The privilege that the Croatian people had for more than a millennium, with the permission of the Holy See, to celebrate the holy Mass in Latin rite, but still in their own language, contributed a lot to the Fathers of the Second Vatican Council accepting the celebration of the Latin liturgy in national languages. The above mentioned privilege has, among other benefits, helped towards an active participation of the faithful at the liturgy and promoted a fruitful deepening of the relations between the Croatian people and the Successor of Peter, as also between the Church of this same people and the universal Church with its unity within diversity.
On the base of this historical experience, Croatian Catholics accepted with enthusiasm the renovation of the liturgy after the Second Vatican Council, not knowing that sense of nostalgia for the liturgy in Latin language, which created serious problems in certain European Catholic environments, which are still unresolved.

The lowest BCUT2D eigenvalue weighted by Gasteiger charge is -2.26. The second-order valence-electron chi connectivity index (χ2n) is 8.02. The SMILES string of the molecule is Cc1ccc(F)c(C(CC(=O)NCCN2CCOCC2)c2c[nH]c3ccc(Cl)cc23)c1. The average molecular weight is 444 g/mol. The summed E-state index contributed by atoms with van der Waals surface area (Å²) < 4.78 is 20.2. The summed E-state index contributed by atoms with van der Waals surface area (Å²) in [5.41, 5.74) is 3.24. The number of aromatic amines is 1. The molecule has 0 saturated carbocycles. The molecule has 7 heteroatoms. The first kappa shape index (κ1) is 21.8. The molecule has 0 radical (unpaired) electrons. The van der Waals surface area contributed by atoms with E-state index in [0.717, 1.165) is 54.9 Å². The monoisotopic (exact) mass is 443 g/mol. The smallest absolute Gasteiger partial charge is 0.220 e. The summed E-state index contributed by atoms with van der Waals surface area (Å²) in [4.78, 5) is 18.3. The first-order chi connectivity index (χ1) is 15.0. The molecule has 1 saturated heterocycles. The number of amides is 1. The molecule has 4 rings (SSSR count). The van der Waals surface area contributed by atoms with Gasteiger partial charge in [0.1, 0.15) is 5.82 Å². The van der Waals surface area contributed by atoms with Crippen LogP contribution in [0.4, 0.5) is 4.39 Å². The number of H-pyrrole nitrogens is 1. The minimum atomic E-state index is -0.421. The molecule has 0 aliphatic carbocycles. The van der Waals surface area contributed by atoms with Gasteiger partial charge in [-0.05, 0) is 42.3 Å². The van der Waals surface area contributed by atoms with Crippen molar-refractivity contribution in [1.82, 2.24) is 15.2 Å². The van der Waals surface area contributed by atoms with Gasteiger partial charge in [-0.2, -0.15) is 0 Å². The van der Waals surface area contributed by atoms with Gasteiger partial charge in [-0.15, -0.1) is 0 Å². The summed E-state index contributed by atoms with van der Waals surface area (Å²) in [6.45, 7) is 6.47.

The preparation process of the new liturgy books in vernacular languages is not a merely technical work. In the measure that the Episcopal Conferences, with their experts and specialists, endeavor to provide the liturgical text, sending it, in a second moment, for the recognitio to the Congregation of Divine Worship and the Discipline of the Sacraments, they promote a communion between the particular churches and the Apostolic See of Rome, as also the universal Church, who finds its summit in the Eucharistic celebrations. When the abovementioned Dicastery does not have a sufficient number of competent experts, particularly for the different languages of less numerous peoples, such as the Croatian one, it is necessary to intensify the collaboration with the Episcopal Conferences, in order to avoid problems at the level of the particular churches and reproaches of centralism in the elaboration of the liturgical texts.
With regard to the liturgical precepts, these are necessary for the rite-celebration, while the rite leads to the Mystery which one enters into through faith; thus, every abuse in the liturgy must be corrected. On the other hand, there are regulations that do not have the same abovementioned significance. So it is required to re-examine if these are all necessary and achievable.

[00229-02.02] [IN193] [Original text: Italian]

- H.E. Most. Rev. Diarmuid MARTIN, Archbishop of Dublin (IRELAND)